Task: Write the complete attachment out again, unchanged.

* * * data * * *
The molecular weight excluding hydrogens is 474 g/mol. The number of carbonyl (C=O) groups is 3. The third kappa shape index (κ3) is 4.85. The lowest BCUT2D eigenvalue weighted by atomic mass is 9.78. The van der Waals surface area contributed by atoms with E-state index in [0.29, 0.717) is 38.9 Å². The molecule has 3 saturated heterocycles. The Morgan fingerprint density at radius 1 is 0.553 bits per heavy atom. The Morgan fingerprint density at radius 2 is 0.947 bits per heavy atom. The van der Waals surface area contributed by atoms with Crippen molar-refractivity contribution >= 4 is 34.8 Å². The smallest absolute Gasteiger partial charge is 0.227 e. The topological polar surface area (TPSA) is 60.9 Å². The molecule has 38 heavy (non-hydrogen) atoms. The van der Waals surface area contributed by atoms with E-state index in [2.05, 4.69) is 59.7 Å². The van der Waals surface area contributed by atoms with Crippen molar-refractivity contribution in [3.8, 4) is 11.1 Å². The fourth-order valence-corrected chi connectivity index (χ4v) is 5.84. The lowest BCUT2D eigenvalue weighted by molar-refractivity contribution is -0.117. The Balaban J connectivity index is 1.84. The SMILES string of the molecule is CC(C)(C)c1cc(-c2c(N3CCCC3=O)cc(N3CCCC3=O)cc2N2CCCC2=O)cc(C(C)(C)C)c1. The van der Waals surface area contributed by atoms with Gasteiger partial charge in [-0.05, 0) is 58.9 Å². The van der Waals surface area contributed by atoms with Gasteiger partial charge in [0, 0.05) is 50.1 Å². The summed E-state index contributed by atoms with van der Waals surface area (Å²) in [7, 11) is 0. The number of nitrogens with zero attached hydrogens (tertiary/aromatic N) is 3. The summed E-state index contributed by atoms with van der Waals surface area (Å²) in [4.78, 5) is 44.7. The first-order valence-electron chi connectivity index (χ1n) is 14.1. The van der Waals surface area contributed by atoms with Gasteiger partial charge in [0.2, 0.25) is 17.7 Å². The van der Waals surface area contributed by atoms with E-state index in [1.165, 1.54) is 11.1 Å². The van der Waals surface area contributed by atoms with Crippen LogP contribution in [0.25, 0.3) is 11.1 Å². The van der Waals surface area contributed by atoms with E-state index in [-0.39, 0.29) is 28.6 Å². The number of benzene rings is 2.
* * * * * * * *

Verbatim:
The molecular weight excluding hydrogens is 474 g/mol. The number of carbonyl (C=O) groups is 3. The third kappa shape index (κ3) is 4.85. The lowest BCUT2D eigenvalue weighted by atomic mass is 9.78. The van der Waals surface area contributed by atoms with E-state index in [0.29, 0.717) is 38.9 Å². The molecule has 3 saturated heterocycles. The Morgan fingerprint density at radius 1 is 0.553 bits per heavy atom. The Morgan fingerprint density at radius 2 is 0.947 bits per heavy atom. The van der Waals surface area contributed by atoms with Crippen molar-refractivity contribution >= 4 is 34.8 Å². The smallest absolute Gasteiger partial charge is 0.227 e. The topological polar surface area (TPSA) is 60.9 Å². The molecule has 38 heavy (non-hydrogen) atoms. The van der Waals surface area contributed by atoms with E-state index in [2.05, 4.69) is 59.7 Å². The van der Waals surface area contributed by atoms with Crippen molar-refractivity contribution in [3.8, 4) is 11.1 Å². The fourth-order valence-corrected chi connectivity index (χ4v) is 5.84. The lowest BCUT2D eigenvalue weighted by molar-refractivity contribution is -0.117. The Balaban J connectivity index is 1.84. The SMILES string of the molecule is CC(C)(C)c1cc(-c2c(N3CCCC3=O)cc(N3CCCC3=O)cc2N2CCCC2=O)cc(C(C)(C)C)c1. The van der Waals surface area contributed by atoms with Gasteiger partial charge in [-0.05, 0) is 58.9 Å². The van der Waals surface area contributed by atoms with Gasteiger partial charge in [0, 0.05) is 50.1 Å². The summed E-state index contributed by atoms with van der Waals surface area (Å²) in [7, 11) is 0. The number of nitrogens with zero attached hydrogens (tertiary/aromatic N) is 3. The summed E-state index contributed by atoms with van der Waals surface area (Å²) in [4.78, 5) is 44.7. The first-order valence-electron chi connectivity index (χ1n) is 14.1. The van der Waals surface area contributed by atoms with Gasteiger partial charge in [0.2, 0.25) is 17.7 Å². The van der Waals surface area contributed by atoms with E-state index in [1.165, 1.54) is 11.1 Å². The van der Waals surface area contributed by atoms with Crippen LogP contribution in [0.25, 0.3) is 11.1 Å². The van der Waals surface area contributed by atoms with E-state index in [-0.39, 0.29) is 28.6 Å². The number of benzene rings is 2.